Mistake #3: Basing the Listing Price on the Value of Improvements You’ve Made.  Again, the market doesn’t care what you’ve spent on the house.  That $50,000 kitchen is great, and I know you must have gotten a lot of pleasure from using it, but it doesn’t mean you’ll get $50,000 more for your house than if you hadn’t made that improvement. If there were competing listings out there — which is rare right now — the new kitchen might help your home sell first, but probably not for a whole lot more money.  In this light, I discourage sellers from making improvements prior to putting their home on the market.  You won’t get back what you spent, so why do it? 
 
Mistake #4: Expecting to get a lot premium for your home because you paid a lot premium to the builder.  Builders charge lot premiums for size, view, location, etc., but that premium is history now.  Yes, you have a nice view and maybe you paid a big premium for that lot, but this doesn’t mean that your house can now sell for that much more than the same house built a block away without the lot premium. 
 
Mistake #5: Pricing your home based on Zillow’s “Zestimate” or some other computer-generated valuation.  Zestimates are fun to look at, but they are rarely accurate. Such valuations don’t come close to a broker-generated Comparative Market Analysis (“CMA”) using appropriate comps from your own subdivision when possible.
 
How I Price a Home:  I do use two computer-generated valuation systems as a starting point. They are the Realtor Property Resource or “RPR” system and the Realist system that is built into our MLS internet platform. I do not use Zillow.  I run valuations on each of these systems, making note of the “confidence index” for each and how close the two valuations are to each other.  If they are within, say, 5% of each other, it gives me a good start at pricing the house, recognizing, of course, that the software has little knowledge of the interior finishes and whether it’s a seller’s vs. a buyer’s market in that location.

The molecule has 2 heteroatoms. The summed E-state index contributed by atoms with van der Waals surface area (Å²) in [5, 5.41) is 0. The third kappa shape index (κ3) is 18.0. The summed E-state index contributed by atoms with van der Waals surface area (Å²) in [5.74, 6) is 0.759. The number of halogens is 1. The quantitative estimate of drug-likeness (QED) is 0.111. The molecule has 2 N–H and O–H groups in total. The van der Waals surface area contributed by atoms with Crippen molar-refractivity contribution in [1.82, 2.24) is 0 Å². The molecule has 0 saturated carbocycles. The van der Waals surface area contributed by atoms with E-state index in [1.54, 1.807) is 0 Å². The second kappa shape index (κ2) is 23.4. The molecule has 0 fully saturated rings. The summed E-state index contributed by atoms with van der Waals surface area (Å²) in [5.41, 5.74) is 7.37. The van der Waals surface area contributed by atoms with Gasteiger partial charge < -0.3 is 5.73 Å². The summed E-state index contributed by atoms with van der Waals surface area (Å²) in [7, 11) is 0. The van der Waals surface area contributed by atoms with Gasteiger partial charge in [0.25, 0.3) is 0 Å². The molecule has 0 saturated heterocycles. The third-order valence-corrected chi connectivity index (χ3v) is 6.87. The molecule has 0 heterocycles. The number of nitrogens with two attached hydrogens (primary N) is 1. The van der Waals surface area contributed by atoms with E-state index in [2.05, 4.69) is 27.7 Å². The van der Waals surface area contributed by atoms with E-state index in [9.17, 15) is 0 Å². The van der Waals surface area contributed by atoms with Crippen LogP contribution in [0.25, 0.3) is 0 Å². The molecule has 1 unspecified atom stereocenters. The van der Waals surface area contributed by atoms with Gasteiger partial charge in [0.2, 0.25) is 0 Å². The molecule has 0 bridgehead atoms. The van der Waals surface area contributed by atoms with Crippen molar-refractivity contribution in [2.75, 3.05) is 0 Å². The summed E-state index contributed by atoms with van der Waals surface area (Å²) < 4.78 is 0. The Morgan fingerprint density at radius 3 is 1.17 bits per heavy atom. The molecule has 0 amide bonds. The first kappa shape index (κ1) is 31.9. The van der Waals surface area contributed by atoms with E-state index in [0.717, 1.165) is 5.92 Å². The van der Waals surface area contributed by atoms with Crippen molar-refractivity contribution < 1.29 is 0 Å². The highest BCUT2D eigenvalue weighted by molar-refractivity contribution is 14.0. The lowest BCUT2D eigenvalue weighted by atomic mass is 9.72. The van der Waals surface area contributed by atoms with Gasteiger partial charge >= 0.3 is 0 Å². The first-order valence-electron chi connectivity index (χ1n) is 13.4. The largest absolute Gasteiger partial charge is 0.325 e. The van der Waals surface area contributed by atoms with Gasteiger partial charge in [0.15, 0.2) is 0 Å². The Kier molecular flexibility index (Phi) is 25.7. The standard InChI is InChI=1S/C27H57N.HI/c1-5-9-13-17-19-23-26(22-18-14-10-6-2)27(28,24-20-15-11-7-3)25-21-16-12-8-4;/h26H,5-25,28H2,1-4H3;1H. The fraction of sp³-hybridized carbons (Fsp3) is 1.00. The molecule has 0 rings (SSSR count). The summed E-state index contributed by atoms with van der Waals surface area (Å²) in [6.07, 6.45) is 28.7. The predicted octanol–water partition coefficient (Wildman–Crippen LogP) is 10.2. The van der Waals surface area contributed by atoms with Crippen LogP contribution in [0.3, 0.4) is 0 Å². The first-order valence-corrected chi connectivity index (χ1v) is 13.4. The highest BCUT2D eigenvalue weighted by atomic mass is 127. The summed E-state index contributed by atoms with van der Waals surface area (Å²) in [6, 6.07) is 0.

Next I Google the address of the subject property to see if there’s a defined subdivision in which I can search for comparable sales.  Then I use another software package, Virtual Office, to run a map search of that area for sales of similar style homes (ranch vs. 2-story, etc.) over the last 12 months.  I create a spreadsheet of those listings and run a “sold price analysis” which tells me the average price per square foot and other metrics. I look at the recommended price from RPR and Realist and see if the price per square foot is in line with the average PSF from Virtual Office.
 
I then recommend to my Seller that we market the home at the resulting valuation and no higher, even though it’s a rising market.  That way we have a better chance of attracting the multiple offers which are essential to making their home sell for more.


Wednesday, April 20, 2016

Variable Commission Can Benefit Sellers



One important question any seller should ask their listing agent is, “Will you reduce your commission if you don’t have to split it with a buyer’s agent?”

This is known as a “variable commission.”  My listing agreements usually include a one percent reduction of my commission when I do not have to compensate a buyer’s agent — in other words, when I produce the buyer.